HAPPENING this month | The politics of change: art in the political sphere
What purpose does art which calls itself political actually serve? Does it really have the power to change our environment, to change artists or to change the art world? Must we limit ourselves to speaking about what we know and what surrounds us in order to change things?
Tania Bruguera and Ai Weiwei, who throughout their careers have used their practice to denounce the political immobilism and corruption of their respective governments, are not only artists, but also activists. For Bruguera, art must influence politics rather than simply commenting on it: her performances, centering around the role and place of political power, always seek to create challenges.
Following the initiation of a process of normalization of U.S.-Cuba relations in December 2014, Bruguera organized a huge performance in Plaza de la Revolución, Havana — the same place where Fidel Castro addressed millions of Cubans during his mandate in speeches lasting hours at a time — where local people were invited to freely express themselves for a minute each. In Cuba, political protest is forbidden and Tania Bruguera was put in prison and had her passport confiscated. In 2008 — in a similar act of defiance — Ai Weiwei showed the world proof that corruption within the Chinese government was responsible for the structural inadequacy of buildings in the province where the Great Sichuan earthquake struck, resulting in the deaths of thousands of children. The artist was put in prison and accused of tax fraud, and his movements and actions were put under constant surveillance ever since.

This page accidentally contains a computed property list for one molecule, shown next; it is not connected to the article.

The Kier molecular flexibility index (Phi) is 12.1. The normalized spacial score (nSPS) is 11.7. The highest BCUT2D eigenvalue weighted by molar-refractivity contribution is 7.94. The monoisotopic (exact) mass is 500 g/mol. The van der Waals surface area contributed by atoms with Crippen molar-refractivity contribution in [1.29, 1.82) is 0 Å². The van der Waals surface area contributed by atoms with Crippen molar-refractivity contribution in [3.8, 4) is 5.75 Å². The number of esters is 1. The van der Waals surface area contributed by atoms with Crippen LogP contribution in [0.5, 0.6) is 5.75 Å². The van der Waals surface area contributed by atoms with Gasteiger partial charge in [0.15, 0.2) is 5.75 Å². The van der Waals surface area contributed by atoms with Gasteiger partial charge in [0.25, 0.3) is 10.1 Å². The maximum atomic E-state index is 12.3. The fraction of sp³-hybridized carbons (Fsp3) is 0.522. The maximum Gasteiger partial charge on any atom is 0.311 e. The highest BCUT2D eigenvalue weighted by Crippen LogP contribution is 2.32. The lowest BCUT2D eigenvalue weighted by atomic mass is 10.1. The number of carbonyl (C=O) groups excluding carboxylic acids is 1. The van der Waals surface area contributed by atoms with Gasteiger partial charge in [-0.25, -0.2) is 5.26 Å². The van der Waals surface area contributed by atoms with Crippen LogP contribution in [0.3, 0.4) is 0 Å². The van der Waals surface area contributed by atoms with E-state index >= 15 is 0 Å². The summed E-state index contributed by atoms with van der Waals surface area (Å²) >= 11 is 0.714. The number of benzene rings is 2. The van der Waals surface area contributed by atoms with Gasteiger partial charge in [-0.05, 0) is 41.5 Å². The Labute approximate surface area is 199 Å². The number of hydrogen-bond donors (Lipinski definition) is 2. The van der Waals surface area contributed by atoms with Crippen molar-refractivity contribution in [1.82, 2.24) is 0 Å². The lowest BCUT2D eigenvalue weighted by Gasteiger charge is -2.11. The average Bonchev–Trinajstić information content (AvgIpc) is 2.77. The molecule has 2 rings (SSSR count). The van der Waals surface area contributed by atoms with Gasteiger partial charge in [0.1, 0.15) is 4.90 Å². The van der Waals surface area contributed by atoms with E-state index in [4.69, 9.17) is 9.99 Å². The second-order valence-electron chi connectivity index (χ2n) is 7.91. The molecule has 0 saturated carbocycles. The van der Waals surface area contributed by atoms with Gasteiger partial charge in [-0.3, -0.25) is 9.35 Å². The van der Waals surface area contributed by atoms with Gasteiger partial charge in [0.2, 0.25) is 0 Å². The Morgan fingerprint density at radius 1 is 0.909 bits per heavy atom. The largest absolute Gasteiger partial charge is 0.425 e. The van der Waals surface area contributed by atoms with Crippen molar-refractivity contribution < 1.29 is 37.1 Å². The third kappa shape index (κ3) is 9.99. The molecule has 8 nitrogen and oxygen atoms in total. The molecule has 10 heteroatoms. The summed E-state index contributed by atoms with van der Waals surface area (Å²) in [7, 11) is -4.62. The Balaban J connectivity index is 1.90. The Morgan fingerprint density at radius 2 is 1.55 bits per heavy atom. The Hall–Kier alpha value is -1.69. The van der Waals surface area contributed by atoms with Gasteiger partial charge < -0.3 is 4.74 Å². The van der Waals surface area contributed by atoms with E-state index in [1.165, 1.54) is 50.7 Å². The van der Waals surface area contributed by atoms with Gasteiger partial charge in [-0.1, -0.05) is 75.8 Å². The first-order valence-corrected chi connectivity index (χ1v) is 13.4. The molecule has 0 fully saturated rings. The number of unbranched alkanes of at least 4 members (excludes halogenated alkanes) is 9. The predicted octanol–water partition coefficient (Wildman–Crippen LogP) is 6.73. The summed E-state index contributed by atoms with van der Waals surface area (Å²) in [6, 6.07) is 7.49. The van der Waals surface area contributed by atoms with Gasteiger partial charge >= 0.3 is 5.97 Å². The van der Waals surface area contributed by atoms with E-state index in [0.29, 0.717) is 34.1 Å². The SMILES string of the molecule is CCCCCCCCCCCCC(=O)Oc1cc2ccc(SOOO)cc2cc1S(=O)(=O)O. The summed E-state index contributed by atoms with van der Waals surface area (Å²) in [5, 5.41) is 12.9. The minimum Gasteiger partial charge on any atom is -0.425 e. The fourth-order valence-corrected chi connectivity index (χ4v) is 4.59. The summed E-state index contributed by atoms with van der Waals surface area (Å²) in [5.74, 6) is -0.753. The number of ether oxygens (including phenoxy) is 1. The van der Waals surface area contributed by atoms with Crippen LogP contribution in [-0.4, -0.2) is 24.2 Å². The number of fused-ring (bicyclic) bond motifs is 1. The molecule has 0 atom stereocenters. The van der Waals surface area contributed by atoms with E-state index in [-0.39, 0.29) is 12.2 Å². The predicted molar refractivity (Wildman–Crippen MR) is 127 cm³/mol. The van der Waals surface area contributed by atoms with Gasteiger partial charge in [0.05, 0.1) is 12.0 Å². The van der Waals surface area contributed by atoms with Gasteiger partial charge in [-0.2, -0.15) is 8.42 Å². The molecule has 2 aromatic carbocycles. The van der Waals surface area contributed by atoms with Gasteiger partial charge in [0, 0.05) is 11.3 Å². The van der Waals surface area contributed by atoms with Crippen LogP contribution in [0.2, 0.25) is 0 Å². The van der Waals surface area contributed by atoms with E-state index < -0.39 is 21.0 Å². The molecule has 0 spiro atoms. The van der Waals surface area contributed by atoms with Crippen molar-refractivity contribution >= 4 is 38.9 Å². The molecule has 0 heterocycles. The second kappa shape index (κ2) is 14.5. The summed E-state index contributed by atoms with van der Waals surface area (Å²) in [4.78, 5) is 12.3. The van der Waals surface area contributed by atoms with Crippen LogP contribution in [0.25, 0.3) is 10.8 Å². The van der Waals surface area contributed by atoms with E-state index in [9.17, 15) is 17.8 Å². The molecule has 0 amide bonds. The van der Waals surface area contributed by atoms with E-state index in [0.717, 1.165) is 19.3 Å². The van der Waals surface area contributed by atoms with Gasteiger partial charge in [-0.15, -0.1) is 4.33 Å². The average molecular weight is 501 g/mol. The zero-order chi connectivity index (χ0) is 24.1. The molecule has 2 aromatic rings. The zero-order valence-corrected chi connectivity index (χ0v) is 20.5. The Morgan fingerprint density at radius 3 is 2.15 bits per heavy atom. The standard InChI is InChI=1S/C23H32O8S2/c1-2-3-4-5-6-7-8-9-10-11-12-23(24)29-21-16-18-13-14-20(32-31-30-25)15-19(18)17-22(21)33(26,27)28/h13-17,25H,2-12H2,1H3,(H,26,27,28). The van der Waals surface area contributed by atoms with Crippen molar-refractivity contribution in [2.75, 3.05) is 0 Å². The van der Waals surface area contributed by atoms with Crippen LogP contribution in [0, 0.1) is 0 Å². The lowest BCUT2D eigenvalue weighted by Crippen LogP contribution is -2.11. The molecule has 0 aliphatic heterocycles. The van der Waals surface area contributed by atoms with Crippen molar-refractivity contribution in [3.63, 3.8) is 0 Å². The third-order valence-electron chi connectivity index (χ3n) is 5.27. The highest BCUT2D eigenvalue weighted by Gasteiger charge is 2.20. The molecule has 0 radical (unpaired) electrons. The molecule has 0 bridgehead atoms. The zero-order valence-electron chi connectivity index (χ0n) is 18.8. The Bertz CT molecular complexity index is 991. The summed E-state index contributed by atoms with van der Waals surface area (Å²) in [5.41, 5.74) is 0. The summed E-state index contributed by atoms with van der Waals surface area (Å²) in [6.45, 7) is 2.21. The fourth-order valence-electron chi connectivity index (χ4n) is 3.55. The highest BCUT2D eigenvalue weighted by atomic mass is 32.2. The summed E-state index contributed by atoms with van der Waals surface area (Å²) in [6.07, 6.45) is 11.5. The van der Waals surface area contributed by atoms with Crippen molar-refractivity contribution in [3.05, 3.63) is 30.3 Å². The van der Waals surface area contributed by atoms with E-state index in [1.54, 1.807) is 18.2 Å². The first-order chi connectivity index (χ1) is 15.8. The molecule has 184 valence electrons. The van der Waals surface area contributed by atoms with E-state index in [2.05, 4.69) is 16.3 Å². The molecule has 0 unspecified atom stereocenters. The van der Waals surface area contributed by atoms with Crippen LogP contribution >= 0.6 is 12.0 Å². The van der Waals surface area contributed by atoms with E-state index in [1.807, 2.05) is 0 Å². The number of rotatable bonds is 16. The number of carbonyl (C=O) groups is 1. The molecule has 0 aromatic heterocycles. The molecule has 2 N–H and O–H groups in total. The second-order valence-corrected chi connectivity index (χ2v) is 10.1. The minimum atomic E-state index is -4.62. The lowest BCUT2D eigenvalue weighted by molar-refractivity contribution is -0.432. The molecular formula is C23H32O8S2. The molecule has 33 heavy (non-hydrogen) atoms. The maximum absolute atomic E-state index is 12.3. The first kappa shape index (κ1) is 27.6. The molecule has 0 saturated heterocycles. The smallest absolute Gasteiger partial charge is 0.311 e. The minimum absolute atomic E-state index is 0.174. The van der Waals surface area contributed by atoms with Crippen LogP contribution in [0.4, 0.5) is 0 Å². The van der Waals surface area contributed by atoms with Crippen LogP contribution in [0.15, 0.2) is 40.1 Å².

The denunciation of war, fascism, the abuses of capitalism, poverty and the brutal exercise of power has been the priority of a number of artists across different countries and eras. In the Forties, John Heartfield denounced Nazisim with his posters and photomontages; years later, activist duo The Yes Men drove down the share price of big businesses by taking the stage and imitating corporate style on a 24 hour news channel; activist punk-rock group Pussy Riot denounced patriarchal power in Russia; Barbara Krugercondemned the decadence of our consumer society; Vik Munoz gave a voice to social outcasts in Brazil and invited them to sell his works, whilst Iram Querishi covered the roof of the Met in red paint in 2013, a metaphor for civilian bloodshed, telling the Guardian in 2016 : “violence is all around me”, citing in particular American drone attacks and their victims in his own country.
Long-standing groups such as the Guerilla Girls have for decades decried the lack of representation for female artists in art institutions worldwide, seemingly to little avail.
On the eve of the US election, we have moved away from Shepard Fairey’s Hope in 2008, inspired by Robert Indiana’sLove, (1970) which itself denounced the Vietnam war. Since the events of 9/11, artists have directed their focus towards the U.S. increasingly surveilling its citizens.